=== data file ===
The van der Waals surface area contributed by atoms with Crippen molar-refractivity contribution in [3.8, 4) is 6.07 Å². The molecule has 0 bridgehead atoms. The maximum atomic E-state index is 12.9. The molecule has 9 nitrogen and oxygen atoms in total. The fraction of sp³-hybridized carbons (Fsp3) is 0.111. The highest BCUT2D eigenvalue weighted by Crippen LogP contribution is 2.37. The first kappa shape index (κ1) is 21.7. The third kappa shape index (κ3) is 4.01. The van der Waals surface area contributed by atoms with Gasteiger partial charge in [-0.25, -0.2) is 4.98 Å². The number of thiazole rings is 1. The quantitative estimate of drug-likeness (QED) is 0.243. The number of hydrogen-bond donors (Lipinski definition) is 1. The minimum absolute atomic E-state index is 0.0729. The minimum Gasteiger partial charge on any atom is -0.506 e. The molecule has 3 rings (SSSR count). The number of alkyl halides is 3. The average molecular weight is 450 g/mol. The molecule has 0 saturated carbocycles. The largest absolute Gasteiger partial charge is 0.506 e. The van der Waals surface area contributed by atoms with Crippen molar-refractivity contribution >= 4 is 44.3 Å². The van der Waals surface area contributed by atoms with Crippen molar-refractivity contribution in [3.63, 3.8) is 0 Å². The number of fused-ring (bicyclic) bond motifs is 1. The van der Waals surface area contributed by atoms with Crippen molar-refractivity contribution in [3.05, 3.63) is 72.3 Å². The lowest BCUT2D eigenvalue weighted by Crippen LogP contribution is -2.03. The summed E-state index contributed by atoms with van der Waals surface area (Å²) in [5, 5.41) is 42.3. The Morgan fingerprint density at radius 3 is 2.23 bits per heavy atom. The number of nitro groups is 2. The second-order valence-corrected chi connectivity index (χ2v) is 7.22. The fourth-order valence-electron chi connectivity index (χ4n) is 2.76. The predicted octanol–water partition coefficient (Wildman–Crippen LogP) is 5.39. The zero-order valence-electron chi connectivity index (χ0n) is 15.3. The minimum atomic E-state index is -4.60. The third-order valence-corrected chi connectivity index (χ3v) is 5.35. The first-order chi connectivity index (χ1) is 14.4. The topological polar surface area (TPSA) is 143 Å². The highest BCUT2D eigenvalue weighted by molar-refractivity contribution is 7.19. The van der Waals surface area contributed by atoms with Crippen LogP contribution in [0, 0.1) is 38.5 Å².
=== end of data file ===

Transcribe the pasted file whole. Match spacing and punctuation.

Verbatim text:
The van der Waals surface area contributed by atoms with Crippen molar-refractivity contribution in [3.8, 4) is 6.07 Å². The molecule has 0 bridgehead atoms. The maximum atomic E-state index is 12.9. The molecule has 9 nitrogen and oxygen atoms in total. The fraction of sp³-hybridized carbons (Fsp3) is 0.111. The highest BCUT2D eigenvalue weighted by Crippen LogP contribution is 2.37. The first kappa shape index (κ1) is 21.7. The third kappa shape index (κ3) is 4.01. The van der Waals surface area contributed by atoms with Gasteiger partial charge in [-0.25, -0.2) is 4.98 Å². The number of thiazole rings is 1. The quantitative estimate of drug-likeness (QED) is 0.243. The number of hydrogen-bond donors (Lipinski definition) is 1. The minimum absolute atomic E-state index is 0.0729. The minimum Gasteiger partial charge on any atom is -0.506 e. The molecule has 3 rings (SSSR count). The number of alkyl halides is 3. The average molecular weight is 450 g/mol. The molecule has 0 saturated carbocycles. The largest absolute Gasteiger partial charge is 0.506 e. The van der Waals surface area contributed by atoms with Crippen molar-refractivity contribution >= 4 is 44.3 Å². The van der Waals surface area contributed by atoms with Crippen molar-refractivity contribution in [3.63, 3.8) is 0 Å². The number of fused-ring (bicyclic) bond motifs is 1. The van der Waals surface area contributed by atoms with Crippen molar-refractivity contribution in [3.05, 3.63) is 72.3 Å². The lowest BCUT2D eigenvalue weighted by Crippen LogP contribution is -2.03. The summed E-state index contributed by atoms with van der Waals surface area (Å²) in [5, 5.41) is 42.3. The Morgan fingerprint density at radius 3 is 2.23 bits per heavy atom. The number of nitro groups is 2. The second-order valence-corrected chi connectivity index (χ2v) is 7.22. The fourth-order valence-electron chi connectivity index (χ4n) is 2.76. The predicted octanol–water partition coefficient (Wildman–Crippen LogP) is 5.39. The zero-order valence-electron chi connectivity index (χ0n) is 15.3. The minimum atomic E-state index is -4.60. The third-order valence-corrected chi connectivity index (χ3v) is 5.35. The first-order chi connectivity index (χ1) is 14.4. The topological polar surface area (TPSA) is 143 Å². The highest BCUT2D eigenvalue weighted by molar-refractivity contribution is 7.19. The van der Waals surface area contributed by atoms with Crippen LogP contribution in [0, 0.1) is 38.5 Å².